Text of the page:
Pharma Group Issues Guidelines


NEW YORK Those free promotional drug company pens that litter the desk of your doctor's office could possibly become rare collectibles.

PhRMA, the drug industry's trade and lobbying group, today unveiled a set of guidelines that restrict sales reps from giving gifts -- such as food, pens, coffee mugs and trips to fancy resorts -- to doctors.

More importantly, the new rules, which strip certain weapons from sales reps' promotional armory, could shift the balance of influence within drug companies away from sales forces toward marketing chiefs. (The influence of sales reps already is in long-term decline, as marketers increasingly look to the Web and consumer advertising for clout with doctors and patients.)

And -- like PhRMA's previous rules for both drug reps and drug advertisers -- the new guidelines come laden with loopholes, vague standards and "get-out" clauses.

The new rules seek to end a problem that has bedeviled pharmaceutical marketers for years: The negative image of the drug rep, armed with pizza and restaurant gift certificates, inviting a prescribing physician out for a golf game. Critics have bemoaned the gifts as bribes that sway doctors from the interest of their patients.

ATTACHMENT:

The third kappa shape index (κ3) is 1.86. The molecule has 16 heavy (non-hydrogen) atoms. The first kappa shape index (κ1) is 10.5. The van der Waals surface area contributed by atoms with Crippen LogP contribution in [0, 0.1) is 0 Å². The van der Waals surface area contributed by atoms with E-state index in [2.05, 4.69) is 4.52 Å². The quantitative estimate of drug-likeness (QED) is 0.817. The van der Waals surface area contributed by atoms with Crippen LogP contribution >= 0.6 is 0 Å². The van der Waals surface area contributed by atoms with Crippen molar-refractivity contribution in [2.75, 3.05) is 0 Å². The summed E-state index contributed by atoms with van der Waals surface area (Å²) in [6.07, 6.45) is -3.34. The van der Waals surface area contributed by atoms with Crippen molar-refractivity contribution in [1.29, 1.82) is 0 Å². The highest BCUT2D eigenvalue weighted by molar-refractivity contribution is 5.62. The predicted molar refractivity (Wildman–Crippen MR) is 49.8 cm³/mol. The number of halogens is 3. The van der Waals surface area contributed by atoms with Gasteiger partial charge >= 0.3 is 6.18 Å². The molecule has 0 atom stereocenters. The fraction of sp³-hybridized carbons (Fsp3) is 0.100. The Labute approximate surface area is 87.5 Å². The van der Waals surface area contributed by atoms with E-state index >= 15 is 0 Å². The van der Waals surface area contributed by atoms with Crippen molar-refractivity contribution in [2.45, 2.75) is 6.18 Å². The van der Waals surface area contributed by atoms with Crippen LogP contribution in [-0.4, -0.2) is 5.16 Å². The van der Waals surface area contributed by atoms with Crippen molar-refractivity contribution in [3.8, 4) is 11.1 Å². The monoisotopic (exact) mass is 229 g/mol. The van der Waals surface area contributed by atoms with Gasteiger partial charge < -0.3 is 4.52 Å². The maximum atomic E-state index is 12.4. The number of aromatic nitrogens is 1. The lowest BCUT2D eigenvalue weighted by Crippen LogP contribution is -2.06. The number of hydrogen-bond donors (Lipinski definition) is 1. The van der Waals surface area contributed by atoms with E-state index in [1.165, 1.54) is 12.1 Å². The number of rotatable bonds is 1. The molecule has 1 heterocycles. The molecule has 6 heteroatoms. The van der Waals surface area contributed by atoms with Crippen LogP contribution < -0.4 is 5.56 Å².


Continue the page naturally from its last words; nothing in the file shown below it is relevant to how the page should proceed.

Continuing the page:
"There have been huge concerns about gifts," said PhRMA CEO Billy Tauzin. "We've eliminated them."

The 36-page document has 15 main rules, which go into effect in January 2009. The main changes are:

-- A complete ban on free meals for doctors when the meals have no educational value.
-- A complete ban on taking doctors to entertainment or recreational events, such as golf and baseball games.
-- A complete ban on noneducational gifts, such as pens and coffee mugs.
-- But companies may continue paying cash to doctors as speakers or "consultants."

Companies that sign on to the guidelines must promise that their CEOs will certify annually that employees abide by the code, and that their sales reps' practices will be audited at least once every three years.

Eli Lilly, Johnson & Johnson, AstraZeneca and Pfizer all said they backed the code.

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